On The Long Afternoon of Earth, Clare Adrienne Cameron Hubbard sings in a deliberately naïve soprano against a trickle of guitar and simple effects, sounding a little like Joanna Newsom, though without Newsom’s elfin tweet and with less compact poetry in the lyrics.
To never return
Nothing after “burn” is completely necessary. Hubbard’s childlike delivery leaves the ends and middles of words plucked upwards, as if we’re listening to a person still learning to sing, which makes the singer sound young and plaintive and therefore sincere. The listener is invited to anticipate surprises—what will this sincere person say next, and what stories will she tell? This style is often referred to as “folk”, but this attenuate delicacy is folk in the way Marie Antoinette wearing a milkmaid dress was a farm worker. It’s an idea of folk simplicity, rather than the root of it. A thoughtful, wistful, and likeable album.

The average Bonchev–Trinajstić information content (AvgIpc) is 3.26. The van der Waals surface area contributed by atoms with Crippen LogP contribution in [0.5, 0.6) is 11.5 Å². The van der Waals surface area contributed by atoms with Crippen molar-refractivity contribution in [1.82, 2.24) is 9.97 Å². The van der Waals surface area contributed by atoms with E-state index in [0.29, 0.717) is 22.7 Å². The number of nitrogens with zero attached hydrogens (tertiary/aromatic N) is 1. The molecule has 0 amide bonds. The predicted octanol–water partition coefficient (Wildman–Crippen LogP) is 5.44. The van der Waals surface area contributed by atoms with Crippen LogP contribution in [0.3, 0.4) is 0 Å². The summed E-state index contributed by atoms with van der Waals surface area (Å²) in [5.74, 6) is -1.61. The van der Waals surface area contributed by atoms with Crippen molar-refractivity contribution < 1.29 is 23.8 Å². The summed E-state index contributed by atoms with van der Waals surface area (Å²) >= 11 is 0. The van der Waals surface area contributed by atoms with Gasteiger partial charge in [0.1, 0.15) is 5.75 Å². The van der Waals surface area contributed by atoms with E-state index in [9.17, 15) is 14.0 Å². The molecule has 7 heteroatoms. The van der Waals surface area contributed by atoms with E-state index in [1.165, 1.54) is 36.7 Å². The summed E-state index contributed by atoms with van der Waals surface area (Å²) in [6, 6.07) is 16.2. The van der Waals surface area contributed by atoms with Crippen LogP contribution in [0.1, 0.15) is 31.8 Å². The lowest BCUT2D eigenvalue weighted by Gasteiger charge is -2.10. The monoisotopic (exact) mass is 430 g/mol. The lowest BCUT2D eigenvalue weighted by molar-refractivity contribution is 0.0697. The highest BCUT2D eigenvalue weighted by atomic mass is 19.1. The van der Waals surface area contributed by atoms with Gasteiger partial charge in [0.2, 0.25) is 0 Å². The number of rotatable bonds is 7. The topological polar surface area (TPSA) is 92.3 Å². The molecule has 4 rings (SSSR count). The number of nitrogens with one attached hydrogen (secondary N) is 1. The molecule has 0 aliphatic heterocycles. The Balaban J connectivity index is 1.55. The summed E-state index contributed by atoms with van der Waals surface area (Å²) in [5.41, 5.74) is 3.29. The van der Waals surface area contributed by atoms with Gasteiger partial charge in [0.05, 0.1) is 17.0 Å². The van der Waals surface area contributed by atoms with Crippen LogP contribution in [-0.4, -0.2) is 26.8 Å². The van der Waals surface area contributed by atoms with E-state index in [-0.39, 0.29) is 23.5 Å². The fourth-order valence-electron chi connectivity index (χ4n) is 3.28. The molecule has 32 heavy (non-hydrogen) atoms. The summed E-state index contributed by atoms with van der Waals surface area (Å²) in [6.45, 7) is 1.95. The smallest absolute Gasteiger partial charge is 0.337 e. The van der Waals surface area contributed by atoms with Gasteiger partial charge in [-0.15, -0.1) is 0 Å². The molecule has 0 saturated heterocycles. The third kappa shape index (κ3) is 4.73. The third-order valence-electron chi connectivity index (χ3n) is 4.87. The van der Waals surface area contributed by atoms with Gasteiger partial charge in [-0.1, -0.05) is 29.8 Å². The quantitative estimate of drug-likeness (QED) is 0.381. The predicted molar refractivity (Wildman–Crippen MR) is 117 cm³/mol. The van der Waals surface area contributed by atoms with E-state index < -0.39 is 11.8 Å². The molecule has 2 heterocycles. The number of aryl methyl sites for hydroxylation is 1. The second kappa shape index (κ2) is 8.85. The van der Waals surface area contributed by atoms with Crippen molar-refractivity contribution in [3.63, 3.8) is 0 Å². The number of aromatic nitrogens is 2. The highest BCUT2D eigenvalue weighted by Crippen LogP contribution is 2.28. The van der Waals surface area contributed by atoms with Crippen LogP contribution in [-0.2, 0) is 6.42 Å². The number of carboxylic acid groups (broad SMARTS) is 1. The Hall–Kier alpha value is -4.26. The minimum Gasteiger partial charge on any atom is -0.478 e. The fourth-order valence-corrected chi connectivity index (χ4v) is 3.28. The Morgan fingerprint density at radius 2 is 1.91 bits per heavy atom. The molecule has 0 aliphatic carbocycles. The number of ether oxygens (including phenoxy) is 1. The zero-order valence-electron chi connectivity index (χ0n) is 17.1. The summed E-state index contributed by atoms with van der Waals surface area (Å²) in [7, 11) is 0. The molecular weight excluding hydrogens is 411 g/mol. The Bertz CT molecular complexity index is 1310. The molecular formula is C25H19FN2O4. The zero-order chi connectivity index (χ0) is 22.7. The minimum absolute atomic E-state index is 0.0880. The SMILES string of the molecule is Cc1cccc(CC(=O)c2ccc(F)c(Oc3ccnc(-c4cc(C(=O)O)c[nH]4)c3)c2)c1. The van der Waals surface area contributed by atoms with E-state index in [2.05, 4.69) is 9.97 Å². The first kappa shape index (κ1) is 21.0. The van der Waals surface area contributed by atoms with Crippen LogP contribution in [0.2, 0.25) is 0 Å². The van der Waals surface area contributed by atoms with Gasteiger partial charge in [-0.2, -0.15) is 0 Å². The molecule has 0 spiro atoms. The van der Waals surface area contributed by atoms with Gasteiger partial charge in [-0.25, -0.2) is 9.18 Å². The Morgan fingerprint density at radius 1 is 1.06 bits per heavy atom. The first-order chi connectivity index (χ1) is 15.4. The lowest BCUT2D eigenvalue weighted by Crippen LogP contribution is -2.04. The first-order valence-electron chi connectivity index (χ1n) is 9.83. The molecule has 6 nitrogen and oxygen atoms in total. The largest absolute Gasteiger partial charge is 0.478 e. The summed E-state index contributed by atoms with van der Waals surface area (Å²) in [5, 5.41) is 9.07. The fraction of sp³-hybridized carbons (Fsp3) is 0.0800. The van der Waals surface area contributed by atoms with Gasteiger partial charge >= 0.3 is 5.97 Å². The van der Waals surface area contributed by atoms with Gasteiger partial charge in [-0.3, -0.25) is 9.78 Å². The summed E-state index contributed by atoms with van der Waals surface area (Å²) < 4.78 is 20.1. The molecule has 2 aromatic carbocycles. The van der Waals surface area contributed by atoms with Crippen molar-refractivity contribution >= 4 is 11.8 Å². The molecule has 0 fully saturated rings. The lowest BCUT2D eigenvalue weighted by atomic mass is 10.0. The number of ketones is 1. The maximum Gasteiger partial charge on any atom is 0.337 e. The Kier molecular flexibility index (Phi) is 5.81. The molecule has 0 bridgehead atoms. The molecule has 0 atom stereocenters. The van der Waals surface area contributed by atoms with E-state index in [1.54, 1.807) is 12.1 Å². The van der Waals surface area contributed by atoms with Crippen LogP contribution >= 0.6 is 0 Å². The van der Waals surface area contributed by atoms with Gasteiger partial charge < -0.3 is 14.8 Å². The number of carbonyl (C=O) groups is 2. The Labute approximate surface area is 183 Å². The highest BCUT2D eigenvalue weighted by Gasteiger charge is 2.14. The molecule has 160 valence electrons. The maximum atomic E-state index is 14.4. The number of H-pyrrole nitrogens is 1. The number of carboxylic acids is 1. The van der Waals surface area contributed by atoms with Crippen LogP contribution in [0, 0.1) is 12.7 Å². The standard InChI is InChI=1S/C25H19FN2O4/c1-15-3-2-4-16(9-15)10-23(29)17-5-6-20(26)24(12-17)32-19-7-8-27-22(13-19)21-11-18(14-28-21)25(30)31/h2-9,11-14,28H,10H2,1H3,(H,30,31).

- "Multiple Songs" Myspace
We all know how critical it is to keep independent voices alive and strong on the Internet. Please consider a donation to support our work as independent cultural critics and historians. Your donation will help PopMatters stay viable through these changing and challenging times. Thanks everyone.